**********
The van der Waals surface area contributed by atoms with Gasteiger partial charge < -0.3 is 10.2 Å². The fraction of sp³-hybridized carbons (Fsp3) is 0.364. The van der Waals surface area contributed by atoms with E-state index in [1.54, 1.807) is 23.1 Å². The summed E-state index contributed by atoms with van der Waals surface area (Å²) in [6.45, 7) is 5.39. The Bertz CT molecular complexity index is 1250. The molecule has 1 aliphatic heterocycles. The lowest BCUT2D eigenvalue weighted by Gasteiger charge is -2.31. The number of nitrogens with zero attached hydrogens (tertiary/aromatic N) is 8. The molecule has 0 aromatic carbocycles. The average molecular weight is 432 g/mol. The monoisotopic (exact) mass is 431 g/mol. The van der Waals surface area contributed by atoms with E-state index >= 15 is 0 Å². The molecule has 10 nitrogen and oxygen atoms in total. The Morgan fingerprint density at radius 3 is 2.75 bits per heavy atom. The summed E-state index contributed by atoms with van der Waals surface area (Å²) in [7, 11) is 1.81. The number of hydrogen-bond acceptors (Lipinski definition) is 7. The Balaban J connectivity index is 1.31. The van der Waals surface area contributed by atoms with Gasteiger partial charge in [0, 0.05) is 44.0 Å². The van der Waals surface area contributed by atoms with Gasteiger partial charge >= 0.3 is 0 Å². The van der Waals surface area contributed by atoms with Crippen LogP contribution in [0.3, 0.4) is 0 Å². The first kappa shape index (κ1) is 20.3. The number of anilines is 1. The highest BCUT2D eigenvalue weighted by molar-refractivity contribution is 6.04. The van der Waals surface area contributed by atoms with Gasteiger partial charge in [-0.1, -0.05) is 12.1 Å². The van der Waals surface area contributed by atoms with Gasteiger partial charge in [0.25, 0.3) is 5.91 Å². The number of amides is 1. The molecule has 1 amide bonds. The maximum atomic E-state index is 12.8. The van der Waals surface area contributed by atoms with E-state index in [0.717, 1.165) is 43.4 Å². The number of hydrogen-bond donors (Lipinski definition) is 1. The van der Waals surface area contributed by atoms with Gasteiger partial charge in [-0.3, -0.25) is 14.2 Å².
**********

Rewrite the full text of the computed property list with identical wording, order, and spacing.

The van der Waals surface area contributed by atoms with Gasteiger partial charge < -0.3 is 10.2 Å². The fraction of sp³-hybridized carbons (Fsp3) is 0.364. The van der Waals surface area contributed by atoms with E-state index in [1.54, 1.807) is 23.1 Å². The summed E-state index contributed by atoms with van der Waals surface area (Å²) in [6.45, 7) is 5.39. The Bertz CT molecular complexity index is 1250. The molecule has 1 aliphatic heterocycles. The lowest BCUT2D eigenvalue weighted by Gasteiger charge is -2.31. The number of nitrogens with zero attached hydrogens (tertiary/aromatic N) is 8. The molecule has 0 aromatic carbocycles. The average molecular weight is 432 g/mol. The monoisotopic (exact) mass is 431 g/mol. The van der Waals surface area contributed by atoms with E-state index >= 15 is 0 Å². The molecule has 10 nitrogen and oxygen atoms in total. The Morgan fingerprint density at radius 3 is 2.75 bits per heavy atom. The summed E-state index contributed by atoms with van der Waals surface area (Å²) in [7, 11) is 1.81. The number of hydrogen-bond acceptors (Lipinski definition) is 7. The Balaban J connectivity index is 1.31. The van der Waals surface area contributed by atoms with Gasteiger partial charge in [0, 0.05) is 44.0 Å². The van der Waals surface area contributed by atoms with Gasteiger partial charge >= 0.3 is 0 Å². The van der Waals surface area contributed by atoms with Crippen LogP contribution in [0.3, 0.4) is 0 Å². The first kappa shape index (κ1) is 20.3. The number of anilines is 1. The highest BCUT2D eigenvalue weighted by molar-refractivity contribution is 6.04. The van der Waals surface area contributed by atoms with Gasteiger partial charge in [-0.1, -0.05) is 12.1 Å². The van der Waals surface area contributed by atoms with Gasteiger partial charge in [0.25, 0.3) is 5.91 Å². The number of amides is 1. The molecule has 1 amide bonds. The maximum atomic E-state index is 12.8. The van der Waals surface area contributed by atoms with E-state index in [0.717, 1.165) is 43.4 Å². The number of hydrogen-bond donors (Lipinski definition) is 1. The van der Waals surface area contributed by atoms with Gasteiger partial charge in [-0.3, -0.25) is 14.2 Å².